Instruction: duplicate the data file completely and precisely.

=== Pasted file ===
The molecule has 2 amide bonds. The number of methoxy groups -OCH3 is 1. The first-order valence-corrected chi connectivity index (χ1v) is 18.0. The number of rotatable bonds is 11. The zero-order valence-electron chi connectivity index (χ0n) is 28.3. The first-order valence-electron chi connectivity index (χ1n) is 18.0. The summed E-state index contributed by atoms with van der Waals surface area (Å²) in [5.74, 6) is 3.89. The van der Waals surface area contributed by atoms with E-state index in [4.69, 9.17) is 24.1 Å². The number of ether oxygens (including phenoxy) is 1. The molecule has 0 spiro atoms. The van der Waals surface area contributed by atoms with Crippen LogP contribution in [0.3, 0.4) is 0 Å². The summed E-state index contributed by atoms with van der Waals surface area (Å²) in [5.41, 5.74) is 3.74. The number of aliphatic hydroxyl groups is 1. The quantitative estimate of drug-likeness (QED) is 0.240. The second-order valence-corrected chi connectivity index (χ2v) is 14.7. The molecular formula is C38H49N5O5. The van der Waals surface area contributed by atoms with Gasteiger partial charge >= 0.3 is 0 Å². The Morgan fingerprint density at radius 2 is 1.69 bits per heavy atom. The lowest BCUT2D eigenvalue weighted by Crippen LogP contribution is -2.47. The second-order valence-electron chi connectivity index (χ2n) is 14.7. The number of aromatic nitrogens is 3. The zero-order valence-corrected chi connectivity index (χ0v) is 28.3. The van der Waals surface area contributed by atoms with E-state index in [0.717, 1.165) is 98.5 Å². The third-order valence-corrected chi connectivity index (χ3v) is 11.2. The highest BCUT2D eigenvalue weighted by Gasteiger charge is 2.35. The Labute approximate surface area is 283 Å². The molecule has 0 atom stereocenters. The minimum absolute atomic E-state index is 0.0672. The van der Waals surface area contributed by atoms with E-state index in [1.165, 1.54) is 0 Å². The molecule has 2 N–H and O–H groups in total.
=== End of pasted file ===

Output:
The molecule has 2 amide bonds. The number of methoxy groups -OCH3 is 1. The first-order valence-corrected chi connectivity index (χ1v) is 18.0. The number of rotatable bonds is 11. The zero-order valence-electron chi connectivity index (χ0n) is 28.3. The first-order valence-electron chi connectivity index (χ1n) is 18.0. The summed E-state index contributed by atoms with van der Waals surface area (Å²) in [5.74, 6) is 3.89. The van der Waals surface area contributed by atoms with E-state index in [4.69, 9.17) is 24.1 Å². The number of ether oxygens (including phenoxy) is 1. The molecule has 0 spiro atoms. The van der Waals surface area contributed by atoms with Crippen LogP contribution in [0.3, 0.4) is 0 Å². The summed E-state index contributed by atoms with van der Waals surface area (Å²) in [5.41, 5.74) is 3.74. The number of aliphatic hydroxyl groups is 1. The quantitative estimate of drug-likeness (QED) is 0.240. The second-order valence-corrected chi connectivity index (χ2v) is 14.7. The molecular formula is C38H49N5O5. The van der Waals surface area contributed by atoms with Gasteiger partial charge >= 0.3 is 0 Å². The Morgan fingerprint density at radius 2 is 1.69 bits per heavy atom. The lowest BCUT2D eigenvalue weighted by Crippen LogP contribution is -2.47. The second-order valence-electron chi connectivity index (χ2n) is 14.7. The number of aromatic nitrogens is 3. The zero-order valence-corrected chi connectivity index (χ0v) is 28.3. The van der Waals surface area contributed by atoms with E-state index in [0.717, 1.165) is 98.5 Å². The third-order valence-corrected chi connectivity index (χ3v) is 11.2. The highest BCUT2D eigenvalue weighted by Gasteiger charge is 2.35. The Labute approximate surface area is 283 Å². The molecule has 0 atom stereocenters. The minimum absolute atomic E-state index is 0.0672. The van der Waals surface area contributed by atoms with E-state index in [1.165, 1.54) is 0 Å². The molecule has 2 N–H and O–H groups in total.